To date, 22 pts were enrolled: 9 in Part A (dose escalation phase), and 13 in Part B (does confirmation phase); 16 male; 6 female; median age: 63 years; 18 White, 3 Black; 1 other. 21 pts were eligible per ITT (intent to treat analysis): 11 pts had a diagnosis of EC [8 squamous (ESCC), 3 adenocarcinoma (AC)] and 10 pts with GEJ [10 AC]. Median number of prior therapies was 2 (range 1, 7). Majority (~90%) of treatment emergent adverse events (TEAEs) were Grade 1/2. ≥ Grade 3 TEAE in > 1 pt included neutropenia (4 pts), and dysphagia, peripheral neuropathy, hypophosphatemia and pneumonia (2 pts each). Overall, 68% had TEAE related to D. D-related TEAE occurring in > 2 pts included fatigue (8 pts), and decreased appetite, diarrhea, nausea and peripheral neuropathy (3 pts each). There were only 6 D-related TEAE ≥ Grade 3 [fatigue, peripheral neuropathy, hypophosphatemia, type 2 diabetes mellitus, anemia, and neutropenia (1 pt each)] and no D related SAEs.
Of 20 pts evaluable for response, 7 pts had a partial response (3 had prior P), 9 pts had stable disease, 4 had PD; 14/20 patients had reduction of tumor volume. Median progression-free survival was 17.7 weeks (range 2.9, 40.7) and median OS was 28.9 weeks (range 2.0, 75.1). At the time of this cutoff, 4 patients remain on therapy, 2 of which are ongoing responders (months 7 and 10). Conclusions: The combination of D + P has preliminarily demonstrated enhanced clinical activity over expected efficacy with P alone and is well-tolerated; to date the addition of D has not altered the known P safety profile. Further investigation of D is ongoing as both a combination and a monotherapy.
TRX518 is an agonist monoclonal antibody that stimulates the GITR (glucocorticoid-induced TNFR-related protein) is a receptor having low basal expression on naïve murine CD4+ and CD8 T+ cells, and very low expression on human T cells. Upon activation, naïve T cells and Tregs upregulate GITR 24–72 h after an initial stimulus, with expression lasting several days.. This delayed expression pattern on effector T cells (Teff) suggests that GITR does not play a predominant role in early T cell priming, but rather exerts its effects at later time points. GITR ligand (GITR-L) is expressed at low levels by antigen-presenting cells such as macrophages, dendritic cells (DCs), and B cells and is upregulated upon activation.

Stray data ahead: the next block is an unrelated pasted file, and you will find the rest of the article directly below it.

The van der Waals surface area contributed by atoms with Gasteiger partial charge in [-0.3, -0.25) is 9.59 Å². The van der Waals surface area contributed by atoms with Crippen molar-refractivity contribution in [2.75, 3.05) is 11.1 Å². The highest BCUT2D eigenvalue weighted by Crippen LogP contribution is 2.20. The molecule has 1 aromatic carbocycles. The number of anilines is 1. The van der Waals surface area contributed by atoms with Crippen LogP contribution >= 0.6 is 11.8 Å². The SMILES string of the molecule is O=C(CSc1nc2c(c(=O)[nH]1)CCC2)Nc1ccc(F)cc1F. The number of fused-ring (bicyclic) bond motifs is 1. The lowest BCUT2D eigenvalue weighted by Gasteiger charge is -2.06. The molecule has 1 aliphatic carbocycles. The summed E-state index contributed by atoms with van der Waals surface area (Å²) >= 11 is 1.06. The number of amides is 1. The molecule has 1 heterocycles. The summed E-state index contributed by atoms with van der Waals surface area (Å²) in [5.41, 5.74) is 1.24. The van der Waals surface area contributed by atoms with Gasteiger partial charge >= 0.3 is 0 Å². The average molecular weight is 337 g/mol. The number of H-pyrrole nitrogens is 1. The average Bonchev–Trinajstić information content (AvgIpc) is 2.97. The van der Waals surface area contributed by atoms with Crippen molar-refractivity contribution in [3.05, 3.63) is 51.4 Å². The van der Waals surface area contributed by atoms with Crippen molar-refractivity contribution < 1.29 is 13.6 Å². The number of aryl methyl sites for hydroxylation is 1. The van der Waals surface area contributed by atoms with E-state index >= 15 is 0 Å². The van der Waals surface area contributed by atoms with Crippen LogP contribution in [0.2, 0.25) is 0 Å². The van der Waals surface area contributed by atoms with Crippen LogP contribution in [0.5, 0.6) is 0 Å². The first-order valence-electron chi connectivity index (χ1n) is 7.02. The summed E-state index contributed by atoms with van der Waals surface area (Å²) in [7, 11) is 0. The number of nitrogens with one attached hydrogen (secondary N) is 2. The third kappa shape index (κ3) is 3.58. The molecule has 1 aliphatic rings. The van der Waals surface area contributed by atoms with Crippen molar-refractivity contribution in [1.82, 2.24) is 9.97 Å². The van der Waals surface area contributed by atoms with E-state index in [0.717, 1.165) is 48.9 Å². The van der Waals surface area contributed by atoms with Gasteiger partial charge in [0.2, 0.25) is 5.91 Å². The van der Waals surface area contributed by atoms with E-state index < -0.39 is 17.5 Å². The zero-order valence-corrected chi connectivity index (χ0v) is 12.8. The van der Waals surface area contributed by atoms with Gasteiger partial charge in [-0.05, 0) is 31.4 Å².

Multiple studies have shown that GITR can provide a co-stimulatory signal to both CD4+ and CD8+ naïve T cells, enhancing proliferation and effector function, particularly in the setting of suboptimal T cell receptor (TCR) stimulation. Additionally, GITR−/− T cells are more prone to activation-induced cell death (AICD), suggesting that GITR stimulus may protect T cells from AICD, which occurs when Fas-Ligand is expressed by activated T-cells resulting in apoptosis. Conversely, in the setting of very strong TCR stimulus, GITR ligation can actually enhance AICD of CD4+ effector T cells.
Signaling downstream of GITR results in the activation of NF-κB and along with members of the MAPK pathway including p38, JNK and ERK. The downstream events in turn are believed to enhance T cell survival by upregulating IL-2Rα, IL-2 and IFNγ.
Interest in GITR as a target for cancer immunotherapy developed from reports showing that agonist anti-GITR antibodies could overcome self-tolerance and reverse in vitro Treg suppression. Originally, this was attributed to direct effects on Tregs; however, it was subsequently shown with the use of GITR−/− T cells that GITR ligation worked primarily by making Teffs resistant to Treg suppression. Thus, GITR-L abrogates the immune response, similar to a checkpoint control. Therefore, disruption of GITR-GITR-L can augment the anti-tumor response.
Two phase 1 dose-escalation clinical trials of TRX518 are underway – patients with biopsy proven unresectable Stage III or Stage IV melanoma or other solid tumor malignancies, and in patients with advanced solid tumors.